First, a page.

The picturesque, though, was more than an aesthetic convention. By hiding the labour forces of the local inhabitants behind a pretty view, the picturesque was also political. Hence the frequent praise for landlords who managed to create estates in Ireland which were like “oases in the desert”.

For most Victorian tourists there was a clear template of how Erris could be civilised. Woods, landscaped gardens, clean and respectable cottages, drained bogs, and the enlightened exploitation of the fisheries would transform Erris from a wilderness to an improved district. Trees played an important role in imagining this cultural landscape. This was an era in which the ideology of English landscape gardening presupposed significant modifications to the environment in the name of vistas and a “natural” look. In the connected practice of landscape painting, trees were symbols of cultivation and power; they performed the work of civilisation by beautifying the imperfect and disguising any actual agricultural work involving the peasantry. In building his castle at Elly Bay, Bingham sought to create a residence suitable for his imagined picturesque environment, yet the trees he planted only grew to the height of the wall of the estate due to the effects of sand.

Indeed, the region was famous for its lack of trees. Writing in 1780, Arthur Young related the apocryphal story of a father and son who went to pay the rent in Killala and saw their first tree: “Lord, Father! what is that?” the son is supposed to have said.

For those who failed to transform Erris, the wild environment and its wild inhabitants were to blame for its infertility. The lack of British settlers in Binghamstown meant that plans for trade and commerce were as stilted as Bingham’s trees. By the 1830s a boat-quay, mill, and market-house had all fallen into misuse. Almost nothing remains of Bingham’s castle today.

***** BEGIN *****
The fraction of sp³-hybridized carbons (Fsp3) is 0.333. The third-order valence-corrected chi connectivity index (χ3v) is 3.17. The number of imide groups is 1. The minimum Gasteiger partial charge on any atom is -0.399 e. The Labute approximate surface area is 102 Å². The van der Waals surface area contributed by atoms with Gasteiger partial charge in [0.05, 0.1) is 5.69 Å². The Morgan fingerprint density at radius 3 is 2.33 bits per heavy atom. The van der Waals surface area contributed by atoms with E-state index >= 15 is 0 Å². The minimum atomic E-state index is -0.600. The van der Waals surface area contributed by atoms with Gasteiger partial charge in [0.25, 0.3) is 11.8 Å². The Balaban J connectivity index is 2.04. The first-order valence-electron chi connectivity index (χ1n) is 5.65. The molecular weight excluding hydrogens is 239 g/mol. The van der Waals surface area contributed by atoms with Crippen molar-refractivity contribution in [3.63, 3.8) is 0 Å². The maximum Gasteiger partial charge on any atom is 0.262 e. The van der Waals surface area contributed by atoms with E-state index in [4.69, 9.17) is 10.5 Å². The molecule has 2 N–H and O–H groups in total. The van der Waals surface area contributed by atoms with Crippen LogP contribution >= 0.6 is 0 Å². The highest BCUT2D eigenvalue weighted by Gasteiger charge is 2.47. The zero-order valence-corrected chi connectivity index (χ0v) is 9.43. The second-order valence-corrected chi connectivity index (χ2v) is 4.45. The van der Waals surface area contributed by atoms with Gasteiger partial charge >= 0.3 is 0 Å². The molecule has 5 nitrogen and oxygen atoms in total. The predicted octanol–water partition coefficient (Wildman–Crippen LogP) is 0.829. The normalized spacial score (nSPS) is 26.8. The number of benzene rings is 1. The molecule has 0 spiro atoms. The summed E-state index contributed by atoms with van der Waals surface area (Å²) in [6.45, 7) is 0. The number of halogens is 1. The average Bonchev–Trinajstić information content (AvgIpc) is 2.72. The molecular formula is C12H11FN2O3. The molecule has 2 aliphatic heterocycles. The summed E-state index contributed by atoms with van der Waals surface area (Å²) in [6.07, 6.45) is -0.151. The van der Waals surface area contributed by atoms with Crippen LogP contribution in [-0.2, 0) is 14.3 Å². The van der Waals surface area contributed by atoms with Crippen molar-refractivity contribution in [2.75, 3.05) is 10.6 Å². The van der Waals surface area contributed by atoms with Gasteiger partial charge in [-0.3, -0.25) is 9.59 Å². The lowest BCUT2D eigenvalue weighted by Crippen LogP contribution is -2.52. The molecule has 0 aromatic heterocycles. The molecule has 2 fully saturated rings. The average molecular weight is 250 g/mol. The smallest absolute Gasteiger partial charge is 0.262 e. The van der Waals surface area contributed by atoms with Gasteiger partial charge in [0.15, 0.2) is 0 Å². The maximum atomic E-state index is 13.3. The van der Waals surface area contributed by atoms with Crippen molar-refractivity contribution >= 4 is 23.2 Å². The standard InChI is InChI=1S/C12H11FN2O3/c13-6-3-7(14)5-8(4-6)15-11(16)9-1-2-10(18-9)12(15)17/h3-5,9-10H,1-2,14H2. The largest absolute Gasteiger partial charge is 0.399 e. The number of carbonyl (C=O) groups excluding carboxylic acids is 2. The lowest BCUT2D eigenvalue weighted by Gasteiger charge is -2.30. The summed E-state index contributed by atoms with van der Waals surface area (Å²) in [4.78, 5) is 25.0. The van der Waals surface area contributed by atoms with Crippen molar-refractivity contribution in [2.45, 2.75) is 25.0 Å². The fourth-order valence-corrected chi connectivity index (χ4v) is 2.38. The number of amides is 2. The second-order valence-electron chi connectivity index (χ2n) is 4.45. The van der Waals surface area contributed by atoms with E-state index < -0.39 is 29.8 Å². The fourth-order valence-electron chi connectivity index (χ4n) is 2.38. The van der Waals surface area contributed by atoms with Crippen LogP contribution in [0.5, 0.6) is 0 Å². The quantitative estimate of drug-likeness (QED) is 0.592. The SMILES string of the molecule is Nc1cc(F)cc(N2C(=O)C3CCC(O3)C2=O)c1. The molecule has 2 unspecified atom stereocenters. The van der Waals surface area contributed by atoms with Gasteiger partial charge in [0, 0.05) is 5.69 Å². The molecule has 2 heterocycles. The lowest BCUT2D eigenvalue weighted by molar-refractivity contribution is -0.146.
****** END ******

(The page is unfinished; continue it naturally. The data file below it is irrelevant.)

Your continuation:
Representations of the Erris landscape and its people continued to be negative until the Famine, when descriptions degenerated into a kind of apocalyptic lament. In 1847 the American missionary Asenath Nicholson described Erris as “a spot of all others the most wretched” and Belmullet as “the ‘fag-end’ of misery”. Quaker philanthropists who investigated conditions there found it hard to even express the horror of what they saw.

A lot has changed in Ireland since the Famine. But one thing that has remained the same is the idea that Erris is a wild place. Instead of landlords arriving as beacons of picturesque progress we now have eco-tourists, ramblers, and surfers who seek out Erris precisely because it is a rough, boggy, place that stubbornly remained outside the grasp of colonial improvement.

Yet the recent traumas of the Corrib gas project should remind us of the battles that are still taking place in Erris between different conceptions of what nature is and how it should be managed. Amid the spectrum of opinion on the controversy, some see empty space waiting to be developed, while others see wild beauty being put at risk. Holders of both viewpoints deploy the wilderness concept in their own way, hiding some parts of the world around them and revealing others.

Going wild has always been a political act.

Binghamstown Castle (Source: P. Knight, Erris in the ‘Irish Highlands’ (Dublin, 1836), facing p. 68).